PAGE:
Face Generator (unreleased, 1980s)
in the Last Days of the Atari ST, one of the first things I prototyped
with my shiny new 386PC was a face generator program.
idea was that you'd input exact measurements of certain proportions of
the human face, and the program would them "cartoon" them as lineart.
Once you had a small library of face metrics, you'd be able to get the
program to generate additional faces as tweened versions, randomised
versions of particular populations, or exaggerated versions of the
difference between given faces.
Since the program was only
generating lineart (and a little bit of eyeball shading), it
was easy to produce real-time changes,
and the program quickly got a few manually-programmed expression
If you wanted the character to look right, or up, or
down, it wouldn't just be
the eyeball alignment that that would change, parts of the
mesh overlay for the eyelids would be "pulled" in sympathy.
idea was that the program would have alternative versions
of the same face showing different expressions, and would
and save the
differences as "expression" files, and
then it'd accumulate a library of expressions that could be applied by
varying amounts, to any of the
faces. I was also working on finding the absolute minimal set of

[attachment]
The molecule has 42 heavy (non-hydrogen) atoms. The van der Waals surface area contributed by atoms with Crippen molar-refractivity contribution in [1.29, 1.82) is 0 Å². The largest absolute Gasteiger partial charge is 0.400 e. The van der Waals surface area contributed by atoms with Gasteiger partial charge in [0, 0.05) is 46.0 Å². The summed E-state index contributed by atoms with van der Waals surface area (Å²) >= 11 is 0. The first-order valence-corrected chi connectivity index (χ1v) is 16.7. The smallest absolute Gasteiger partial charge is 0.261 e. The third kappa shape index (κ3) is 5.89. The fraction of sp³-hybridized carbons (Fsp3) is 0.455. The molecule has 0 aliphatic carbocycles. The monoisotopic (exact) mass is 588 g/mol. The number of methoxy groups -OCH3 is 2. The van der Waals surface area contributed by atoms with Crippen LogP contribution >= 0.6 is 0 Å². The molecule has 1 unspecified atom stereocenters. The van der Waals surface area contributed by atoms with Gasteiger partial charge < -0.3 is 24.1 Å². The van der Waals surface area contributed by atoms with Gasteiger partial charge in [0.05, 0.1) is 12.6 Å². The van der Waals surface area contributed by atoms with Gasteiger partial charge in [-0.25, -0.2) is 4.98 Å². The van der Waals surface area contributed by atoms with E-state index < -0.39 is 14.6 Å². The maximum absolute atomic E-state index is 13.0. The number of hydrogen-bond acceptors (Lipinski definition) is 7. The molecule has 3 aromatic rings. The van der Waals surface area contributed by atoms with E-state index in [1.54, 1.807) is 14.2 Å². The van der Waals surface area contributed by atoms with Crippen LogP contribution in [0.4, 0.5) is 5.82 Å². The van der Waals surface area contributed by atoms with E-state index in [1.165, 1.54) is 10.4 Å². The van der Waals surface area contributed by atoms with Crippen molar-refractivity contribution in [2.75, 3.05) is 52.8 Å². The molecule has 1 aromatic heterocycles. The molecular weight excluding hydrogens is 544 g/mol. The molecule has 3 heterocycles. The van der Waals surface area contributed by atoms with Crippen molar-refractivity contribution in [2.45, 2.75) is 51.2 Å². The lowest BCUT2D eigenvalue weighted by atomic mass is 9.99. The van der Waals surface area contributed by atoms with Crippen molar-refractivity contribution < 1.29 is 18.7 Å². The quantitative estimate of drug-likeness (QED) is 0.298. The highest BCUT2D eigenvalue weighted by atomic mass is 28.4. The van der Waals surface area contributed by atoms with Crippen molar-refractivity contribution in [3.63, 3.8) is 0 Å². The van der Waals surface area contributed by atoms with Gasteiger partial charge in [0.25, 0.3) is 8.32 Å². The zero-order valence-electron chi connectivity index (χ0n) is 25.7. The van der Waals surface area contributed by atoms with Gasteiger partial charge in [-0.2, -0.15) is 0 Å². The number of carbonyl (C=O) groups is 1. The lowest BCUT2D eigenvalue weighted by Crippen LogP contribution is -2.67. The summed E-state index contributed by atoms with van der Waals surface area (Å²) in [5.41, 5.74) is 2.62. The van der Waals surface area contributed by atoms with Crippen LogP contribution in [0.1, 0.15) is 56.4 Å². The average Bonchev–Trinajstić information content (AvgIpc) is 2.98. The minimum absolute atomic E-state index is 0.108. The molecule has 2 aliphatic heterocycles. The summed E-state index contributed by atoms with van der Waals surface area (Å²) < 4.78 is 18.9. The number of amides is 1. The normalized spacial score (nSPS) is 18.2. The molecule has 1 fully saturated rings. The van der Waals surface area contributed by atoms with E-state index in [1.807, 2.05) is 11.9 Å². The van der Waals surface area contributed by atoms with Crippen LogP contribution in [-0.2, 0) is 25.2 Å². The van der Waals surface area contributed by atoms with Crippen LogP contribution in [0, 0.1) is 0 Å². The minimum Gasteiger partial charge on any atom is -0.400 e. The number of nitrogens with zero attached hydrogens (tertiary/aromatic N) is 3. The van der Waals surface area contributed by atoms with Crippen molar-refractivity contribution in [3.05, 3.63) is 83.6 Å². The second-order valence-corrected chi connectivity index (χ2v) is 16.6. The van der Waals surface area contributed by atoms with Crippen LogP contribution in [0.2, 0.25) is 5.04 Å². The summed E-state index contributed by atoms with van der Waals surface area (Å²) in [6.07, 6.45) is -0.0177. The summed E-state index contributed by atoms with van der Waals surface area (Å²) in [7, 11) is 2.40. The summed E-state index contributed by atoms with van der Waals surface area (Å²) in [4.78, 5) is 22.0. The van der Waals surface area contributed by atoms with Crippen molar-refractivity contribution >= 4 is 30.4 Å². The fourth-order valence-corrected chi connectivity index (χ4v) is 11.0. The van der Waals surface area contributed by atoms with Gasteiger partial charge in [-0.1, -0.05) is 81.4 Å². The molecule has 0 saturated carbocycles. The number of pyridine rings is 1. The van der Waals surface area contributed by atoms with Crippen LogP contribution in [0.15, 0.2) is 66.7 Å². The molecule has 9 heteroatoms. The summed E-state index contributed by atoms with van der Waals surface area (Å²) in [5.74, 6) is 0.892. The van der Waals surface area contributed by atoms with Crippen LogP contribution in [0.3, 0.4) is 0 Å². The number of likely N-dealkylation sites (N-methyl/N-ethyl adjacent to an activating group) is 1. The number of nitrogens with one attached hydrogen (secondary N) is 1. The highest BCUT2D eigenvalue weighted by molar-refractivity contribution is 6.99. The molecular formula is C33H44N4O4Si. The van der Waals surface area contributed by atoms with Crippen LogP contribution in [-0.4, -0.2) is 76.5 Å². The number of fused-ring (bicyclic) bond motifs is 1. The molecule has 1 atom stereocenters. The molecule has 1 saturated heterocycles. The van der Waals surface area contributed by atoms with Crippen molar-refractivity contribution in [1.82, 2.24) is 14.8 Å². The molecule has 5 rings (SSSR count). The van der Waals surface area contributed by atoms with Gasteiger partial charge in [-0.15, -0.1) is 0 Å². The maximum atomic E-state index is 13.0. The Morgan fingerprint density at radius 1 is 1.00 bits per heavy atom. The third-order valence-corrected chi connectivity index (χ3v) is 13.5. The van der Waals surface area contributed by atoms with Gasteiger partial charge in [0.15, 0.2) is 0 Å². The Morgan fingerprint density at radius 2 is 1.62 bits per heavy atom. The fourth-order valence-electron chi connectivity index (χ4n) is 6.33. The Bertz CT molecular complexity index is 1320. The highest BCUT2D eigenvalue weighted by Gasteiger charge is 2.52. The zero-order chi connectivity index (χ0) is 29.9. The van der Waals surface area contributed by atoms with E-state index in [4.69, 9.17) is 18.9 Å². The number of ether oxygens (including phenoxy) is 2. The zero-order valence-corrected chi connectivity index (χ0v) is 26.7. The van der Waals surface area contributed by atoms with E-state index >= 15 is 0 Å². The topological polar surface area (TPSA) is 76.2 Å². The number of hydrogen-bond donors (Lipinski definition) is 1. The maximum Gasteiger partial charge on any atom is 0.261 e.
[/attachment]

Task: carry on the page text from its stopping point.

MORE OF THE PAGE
additional features that would be useful for 3D. The idea was that
were, say, a comicbook artist drawing the same character over
over again, then the program would give
you they key features of that face, from any given angle,
showing any given expression or combination of expressions. The artist
could then put in the surrounding profile details themselves.
basically be doing for the face
what those wooden artist's mannequins do for body poses. It'd
help people who couldn't really draw to produce
half-decent comics. :)
prototype worked satisfyingly well, but I ended up abandoning it
it didn't have an obvious market other than people
who needed help keeping comicbook characters fresh but consistent, or
as the basis of
a "talking head" for PC-based news delivery.
Long-term I was
playing with the idea that I could perhaps also produce a speech
library, and have a PC download the daily news as a streaming
with embedded gestural information, with the character of your
choice as a virtual newsreader in the corner of your screen. With more
advanced hardware than was generally available in the 1980's
one might be
able to package a mapped high-resolution face image along with its
facial metrics, and have the program morph the photographed face
real-time to match the spoken text. Choose your own Newsreader! But it
was all a bit
and the project was sucking up a lot of R&D time without an
financial payoff. So I pulled the plug.
Anyhow, doing a bit of googling on the subject in
2008 for old times sake, it seems that there are
now a few different companies that've written custom
face-generating programs, which now output
and/or 3D data for
modeling packages. There's now a market for developing computer gaming
characters or online avatars that didn't exist when I was tinkering
with the idea.
The program that I just had a little play with was
called FaceGen, which has a free export-disabled
serious work, you're supposed to feed in front and side views of a
face, mark a few key points, and it'll generate a corresponding 3D
shape. However, FaceGen is smart enough to make a pretty good guess